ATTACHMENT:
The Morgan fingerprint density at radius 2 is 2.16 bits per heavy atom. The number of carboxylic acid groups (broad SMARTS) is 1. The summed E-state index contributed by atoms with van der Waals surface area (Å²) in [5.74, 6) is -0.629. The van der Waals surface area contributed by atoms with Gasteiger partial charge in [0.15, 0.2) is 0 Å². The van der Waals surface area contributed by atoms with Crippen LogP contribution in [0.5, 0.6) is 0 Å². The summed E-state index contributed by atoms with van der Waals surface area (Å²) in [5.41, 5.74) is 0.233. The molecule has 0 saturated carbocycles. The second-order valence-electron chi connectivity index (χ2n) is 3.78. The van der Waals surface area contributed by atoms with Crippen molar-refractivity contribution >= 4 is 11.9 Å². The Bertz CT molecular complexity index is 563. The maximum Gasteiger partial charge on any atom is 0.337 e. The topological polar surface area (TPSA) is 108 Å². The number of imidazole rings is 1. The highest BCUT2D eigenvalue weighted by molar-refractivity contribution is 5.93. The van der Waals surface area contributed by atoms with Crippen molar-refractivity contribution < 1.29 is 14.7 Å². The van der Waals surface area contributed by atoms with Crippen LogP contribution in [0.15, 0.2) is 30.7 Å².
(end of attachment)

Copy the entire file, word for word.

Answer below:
The Morgan fingerprint density at radius 2 is 2.16 bits per heavy atom. The number of carboxylic acid groups (broad SMARTS) is 1. The summed E-state index contributed by atoms with van der Waals surface area (Å²) in [5.74, 6) is -0.629. The van der Waals surface area contributed by atoms with Gasteiger partial charge in [0.15, 0.2) is 0 Å². The van der Waals surface area contributed by atoms with Crippen LogP contribution in [0.5, 0.6) is 0 Å². The summed E-state index contributed by atoms with van der Waals surface area (Å²) in [5.41, 5.74) is 0.233. The molecule has 0 saturated carbocycles. The second-order valence-electron chi connectivity index (χ2n) is 3.78. The van der Waals surface area contributed by atoms with Crippen molar-refractivity contribution >= 4 is 11.9 Å². The Bertz CT molecular complexity index is 563. The maximum Gasteiger partial charge on any atom is 0.337 e. The topological polar surface area (TPSA) is 108 Å². The number of imidazole rings is 1. The highest BCUT2D eigenvalue weighted by molar-refractivity contribution is 5.93. The van der Waals surface area contributed by atoms with Crippen molar-refractivity contribution < 1.29 is 14.7 Å². The van der Waals surface area contributed by atoms with Crippen LogP contribution in [0.15, 0.2) is 30.7 Å².